Groups discuss privacy issues related to body cameras
COLUMBIA - Missouri groups are in talks about possible changes to Missouri's Sunshine Law when it comes to public access to video footage of body cameras worn by law enforcement agencies.
Missouri Attorney General Chris Koster says police should wear body cameras more frequently but that the public and media shouldn't have unfettered access to the recordings. He sent a letter to Missouri lawmakers Tuesday urging changes should be made to Missouri's Sunshine Law because individual privacy makes the current public records laws unsuitable for widespread use of body cameras.
Dale Roberts, the Executive Director of Columbia Police Officer's Association, said he's glad the attorney general is supporting the needs of the law enforcement and the privacy of the public.
"The current interpretation of the law makes us nervous," Roberts said. "We're worried people would access those videos and use them possibly for an improper purpose."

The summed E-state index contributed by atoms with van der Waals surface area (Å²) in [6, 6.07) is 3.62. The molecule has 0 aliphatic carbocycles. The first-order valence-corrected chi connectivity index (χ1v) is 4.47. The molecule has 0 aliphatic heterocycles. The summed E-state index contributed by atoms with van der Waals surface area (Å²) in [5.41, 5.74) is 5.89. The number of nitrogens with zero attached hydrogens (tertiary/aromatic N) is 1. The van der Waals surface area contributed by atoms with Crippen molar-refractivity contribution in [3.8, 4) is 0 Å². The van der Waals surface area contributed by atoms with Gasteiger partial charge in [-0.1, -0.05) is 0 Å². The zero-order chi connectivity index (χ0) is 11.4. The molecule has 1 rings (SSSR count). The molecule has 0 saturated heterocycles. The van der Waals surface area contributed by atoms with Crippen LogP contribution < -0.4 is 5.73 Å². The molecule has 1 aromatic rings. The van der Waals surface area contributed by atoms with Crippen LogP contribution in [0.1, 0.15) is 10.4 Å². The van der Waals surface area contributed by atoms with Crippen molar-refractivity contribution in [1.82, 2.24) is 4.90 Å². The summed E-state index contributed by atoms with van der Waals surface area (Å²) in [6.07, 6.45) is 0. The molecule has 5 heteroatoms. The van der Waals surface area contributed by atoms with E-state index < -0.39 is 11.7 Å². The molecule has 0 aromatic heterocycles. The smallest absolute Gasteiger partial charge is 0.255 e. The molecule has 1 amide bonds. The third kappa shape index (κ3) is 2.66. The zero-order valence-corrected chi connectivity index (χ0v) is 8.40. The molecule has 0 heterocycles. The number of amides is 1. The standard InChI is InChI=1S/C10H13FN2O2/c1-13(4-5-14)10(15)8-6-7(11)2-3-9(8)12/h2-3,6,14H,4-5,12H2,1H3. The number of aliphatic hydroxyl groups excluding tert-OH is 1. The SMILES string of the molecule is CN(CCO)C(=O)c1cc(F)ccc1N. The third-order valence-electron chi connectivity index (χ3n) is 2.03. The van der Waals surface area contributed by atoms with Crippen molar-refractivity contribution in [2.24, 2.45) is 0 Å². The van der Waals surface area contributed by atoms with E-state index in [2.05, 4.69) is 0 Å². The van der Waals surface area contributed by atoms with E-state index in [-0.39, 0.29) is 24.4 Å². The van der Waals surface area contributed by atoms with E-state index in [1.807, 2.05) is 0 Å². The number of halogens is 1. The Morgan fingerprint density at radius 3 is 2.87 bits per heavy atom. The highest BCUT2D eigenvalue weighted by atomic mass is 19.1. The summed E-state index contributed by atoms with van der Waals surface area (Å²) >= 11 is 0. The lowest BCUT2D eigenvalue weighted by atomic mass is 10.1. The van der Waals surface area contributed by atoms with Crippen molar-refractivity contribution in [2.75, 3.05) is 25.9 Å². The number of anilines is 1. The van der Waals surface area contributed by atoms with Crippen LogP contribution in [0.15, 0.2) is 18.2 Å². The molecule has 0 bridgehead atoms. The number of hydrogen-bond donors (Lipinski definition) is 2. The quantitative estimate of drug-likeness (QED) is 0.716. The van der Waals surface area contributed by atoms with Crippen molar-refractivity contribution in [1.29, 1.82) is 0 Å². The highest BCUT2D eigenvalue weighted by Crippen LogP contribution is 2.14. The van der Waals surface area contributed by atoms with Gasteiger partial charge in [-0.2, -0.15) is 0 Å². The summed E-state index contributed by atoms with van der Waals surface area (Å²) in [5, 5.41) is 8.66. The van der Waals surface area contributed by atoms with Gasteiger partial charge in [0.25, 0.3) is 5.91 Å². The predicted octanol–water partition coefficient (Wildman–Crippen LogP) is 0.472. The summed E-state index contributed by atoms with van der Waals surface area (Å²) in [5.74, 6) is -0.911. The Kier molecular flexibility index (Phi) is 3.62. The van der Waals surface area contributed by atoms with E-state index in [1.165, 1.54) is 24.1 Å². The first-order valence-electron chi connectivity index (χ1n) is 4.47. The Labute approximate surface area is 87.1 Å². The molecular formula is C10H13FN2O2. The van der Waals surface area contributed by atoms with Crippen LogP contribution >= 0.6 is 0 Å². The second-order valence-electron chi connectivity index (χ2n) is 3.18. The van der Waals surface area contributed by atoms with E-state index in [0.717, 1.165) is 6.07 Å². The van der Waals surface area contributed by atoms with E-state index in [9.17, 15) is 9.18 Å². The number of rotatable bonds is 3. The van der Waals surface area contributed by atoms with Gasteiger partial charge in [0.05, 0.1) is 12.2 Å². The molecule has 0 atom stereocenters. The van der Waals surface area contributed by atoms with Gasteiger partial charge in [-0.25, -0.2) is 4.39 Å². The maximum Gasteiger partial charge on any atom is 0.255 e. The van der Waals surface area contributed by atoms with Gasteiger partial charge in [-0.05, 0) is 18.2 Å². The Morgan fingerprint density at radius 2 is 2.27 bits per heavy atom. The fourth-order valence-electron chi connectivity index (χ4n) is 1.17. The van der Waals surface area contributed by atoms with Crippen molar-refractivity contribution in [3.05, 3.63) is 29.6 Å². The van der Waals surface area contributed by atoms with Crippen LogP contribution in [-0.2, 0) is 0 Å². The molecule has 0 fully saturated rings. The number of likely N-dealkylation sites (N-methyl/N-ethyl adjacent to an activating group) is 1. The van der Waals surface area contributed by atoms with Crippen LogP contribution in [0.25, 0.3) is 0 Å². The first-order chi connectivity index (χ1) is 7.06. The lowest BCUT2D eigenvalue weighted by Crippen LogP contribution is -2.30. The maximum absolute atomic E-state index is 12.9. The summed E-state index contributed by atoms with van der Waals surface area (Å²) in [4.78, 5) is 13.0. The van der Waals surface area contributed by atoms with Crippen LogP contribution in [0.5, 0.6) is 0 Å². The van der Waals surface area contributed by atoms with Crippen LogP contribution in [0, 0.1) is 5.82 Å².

"Missouri's Sunshine Law provides news media and entertainment producers nearly unfettered access to videos from body-worn cameras," Koster wrote. "Adoption of body-worn cameras must not lead to a new era of voyeurism and entertainment television at the expense of Missourians' privacy."
MU adjunct law professor Sandy Davidson says the news media and the public's access to body-cam footage depends on the circumstance.
"We want access to information that will give us confidence in how the police are performing their job," Davidson said. "At the same time, we want to have confidence that we have protection of our privacy in our homes."
The Missouri Press Association and the Missouri Police Chiefs Association have been in recent discussions about changing the wording to the current sunshine law, according to Missouri Press Association Attorney Jean Maneke.
"There's an issue of individual privacy in some cases," Maneke said. "In certain circumstances, for example, body-cam footage of people in their private homes is an issue because people have an expection of privacy in their own homes."
No lawmakers have yet to propose any changes to the current legislation. Maneke says the Missouri Press Association will continue discussions with the Missouri Police Chiefs Association about changes to the current language of the law.